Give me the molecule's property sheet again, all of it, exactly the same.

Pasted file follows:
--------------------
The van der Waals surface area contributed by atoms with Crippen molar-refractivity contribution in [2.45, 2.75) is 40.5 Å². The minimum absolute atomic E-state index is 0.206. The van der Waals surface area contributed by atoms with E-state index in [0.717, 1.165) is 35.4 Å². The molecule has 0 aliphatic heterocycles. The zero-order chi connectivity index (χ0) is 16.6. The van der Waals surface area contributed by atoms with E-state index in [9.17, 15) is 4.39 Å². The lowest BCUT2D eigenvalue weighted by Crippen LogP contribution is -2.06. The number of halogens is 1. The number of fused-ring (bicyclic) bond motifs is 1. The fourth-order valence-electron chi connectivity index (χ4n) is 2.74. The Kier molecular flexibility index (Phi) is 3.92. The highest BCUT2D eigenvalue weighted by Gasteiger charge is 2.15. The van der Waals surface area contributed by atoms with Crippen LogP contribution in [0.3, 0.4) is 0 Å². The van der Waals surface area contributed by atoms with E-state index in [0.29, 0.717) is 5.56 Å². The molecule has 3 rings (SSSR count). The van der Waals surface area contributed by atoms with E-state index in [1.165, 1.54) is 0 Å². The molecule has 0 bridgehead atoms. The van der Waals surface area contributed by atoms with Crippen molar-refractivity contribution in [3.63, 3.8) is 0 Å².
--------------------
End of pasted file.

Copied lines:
The van der Waals surface area contributed by atoms with Crippen molar-refractivity contribution in [2.45, 2.75) is 40.5 Å². The minimum absolute atomic E-state index is 0.206. The van der Waals surface area contributed by atoms with E-state index in [0.717, 1.165) is 35.4 Å². The molecule has 0 aliphatic heterocycles. The zero-order chi connectivity index (χ0) is 16.6. The van der Waals surface area contributed by atoms with E-state index in [9.17, 15) is 4.39 Å². The lowest BCUT2D eigenvalue weighted by Crippen LogP contribution is -2.06. The number of halogens is 1. The number of fused-ring (bicyclic) bond motifs is 1. The fourth-order valence-electron chi connectivity index (χ4n) is 2.74. The Kier molecular flexibility index (Phi) is 3.92. The highest BCUT2D eigenvalue weighted by Gasteiger charge is 2.15. The van der Waals surface area contributed by atoms with Crippen LogP contribution in [0.3, 0.4) is 0 Å². The van der Waals surface area contributed by atoms with E-state index in [0.29, 0.717) is 5.56 Å². The molecule has 3 rings (SSSR count). The van der Waals surface area contributed by atoms with E-state index in [1.165, 1.54) is 0 Å². The molecule has 0 bridgehead atoms. The van der Waals surface area contributed by atoms with Crippen molar-refractivity contribution in [3.63, 3.8) is 0 Å².